For precisely this reason, we have near my desk at BA HQ at Heathrow a show case featuring some equipment from our IT heritage as an airline – punch cards etc, as well as our trophy cabinet of awards for ba.com and so forth. The one is the heritage that provides the foundation for the other.
      And in the BA Museum we have original BEACON, BOADICEA and BABS equipment from the 60s, 70s and 80s when the features still present at the heart of airline reservations, departure control and inventory systems were developed (as I am sure you know).
      So I am very much looking forward to visiting Bletchley and seeing the Colossus rebuild!

  2. Rob Price says:

    Paul, it’s refreshing to see someone such as yourself linkage the corporate IT world with the Games world. I’ve always had a fascination for both, in my case dating back to the early 80’s and the advent of arcade games like Space Invaders and their transition onto home computers such as the Tandy TRS-80 (which i used as a kid), the Commodore PET, VIC-20 etc. To compare those games with the immersive experiences of God of War 3, Assassin’s Creed 2, COD4:MW2 is incredible – from a graphical and gameplay perspective. The social interaction and expanse of World of Warcraft, Everquest and the just launched Lego Universe are really quite mind-blowing compared to the textual adventure games of only 30 years ago.

    But of course, what interest most is where the cross-over may be. About 2-3 years ago, i saw an amazing replication of the Bodleian Library. Just like any of the games we’ve talked about, it was fully immersive. You could walk anywhere, look at anything. It made me think how much better that would be as a visual interface to Document Management systems that we see time and time again in corporate structures. That instead of searching through directories, we could virtually walk up to the bookshelf and take the file off the shelf of the library.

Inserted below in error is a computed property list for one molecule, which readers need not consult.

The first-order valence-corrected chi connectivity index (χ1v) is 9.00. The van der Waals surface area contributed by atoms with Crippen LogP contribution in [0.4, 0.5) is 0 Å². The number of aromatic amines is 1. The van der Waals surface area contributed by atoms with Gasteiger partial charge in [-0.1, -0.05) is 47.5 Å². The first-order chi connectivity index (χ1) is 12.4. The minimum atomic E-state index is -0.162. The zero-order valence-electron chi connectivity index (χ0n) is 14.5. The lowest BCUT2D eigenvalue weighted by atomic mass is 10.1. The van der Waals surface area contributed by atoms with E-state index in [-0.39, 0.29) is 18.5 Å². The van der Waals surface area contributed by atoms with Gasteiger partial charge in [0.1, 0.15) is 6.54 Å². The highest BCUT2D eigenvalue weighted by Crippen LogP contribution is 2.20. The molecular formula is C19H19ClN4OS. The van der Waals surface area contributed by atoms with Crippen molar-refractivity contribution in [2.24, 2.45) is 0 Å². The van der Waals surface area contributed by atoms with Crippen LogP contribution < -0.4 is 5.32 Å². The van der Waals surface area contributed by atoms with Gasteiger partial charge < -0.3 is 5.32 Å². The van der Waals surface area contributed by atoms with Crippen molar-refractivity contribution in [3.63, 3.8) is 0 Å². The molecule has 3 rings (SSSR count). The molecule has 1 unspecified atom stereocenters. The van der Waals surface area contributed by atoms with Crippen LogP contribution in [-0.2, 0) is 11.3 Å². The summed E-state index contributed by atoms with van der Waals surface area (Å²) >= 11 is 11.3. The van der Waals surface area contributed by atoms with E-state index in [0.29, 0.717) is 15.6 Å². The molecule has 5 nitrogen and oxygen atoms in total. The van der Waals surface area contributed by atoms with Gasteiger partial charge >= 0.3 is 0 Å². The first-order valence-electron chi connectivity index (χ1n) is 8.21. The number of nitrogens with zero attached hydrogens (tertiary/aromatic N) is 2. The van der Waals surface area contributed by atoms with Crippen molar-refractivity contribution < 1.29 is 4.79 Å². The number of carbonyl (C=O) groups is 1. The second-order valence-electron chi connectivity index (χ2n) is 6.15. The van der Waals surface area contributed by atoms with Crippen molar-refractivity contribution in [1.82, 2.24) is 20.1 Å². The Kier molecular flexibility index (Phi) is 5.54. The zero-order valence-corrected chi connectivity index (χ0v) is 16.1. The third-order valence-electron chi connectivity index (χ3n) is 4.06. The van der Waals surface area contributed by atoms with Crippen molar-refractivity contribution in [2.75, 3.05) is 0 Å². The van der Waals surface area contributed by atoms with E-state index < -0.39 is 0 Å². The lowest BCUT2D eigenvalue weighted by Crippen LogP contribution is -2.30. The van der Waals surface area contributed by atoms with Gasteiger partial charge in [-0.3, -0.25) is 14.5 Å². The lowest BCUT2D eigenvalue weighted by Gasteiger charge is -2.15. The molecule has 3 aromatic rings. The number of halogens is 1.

Not knowing the dynamics of HOW these games get built, i also find it amazing to compare the development of big corporate IT systems with what i perceive as greater agility and innvoation within the games market. Perhaps this is naivety on my part, but i’m intrigued to know how approaches differ.What roles (perhaps visual, marketing, user experience, ‘gameplay’) ought we to think about more in the corporate world? And what about those MMORPG games that i mentioned? What lessons from them? Surely something around collaboration, community, again innovation and problem solving.

    We believe that Corporate IT world is on the cusp of change… driven by the ubiquitous nature of web connectivity, driven by Gen Y, driven by our altered expectations, driven by Cloud, driven by commodity, driven by the need to collaborate etc… Convergence is happening in a number of areas, but few people talk of potential crossover between corporate and gaming. Nice to see something out there in the ether.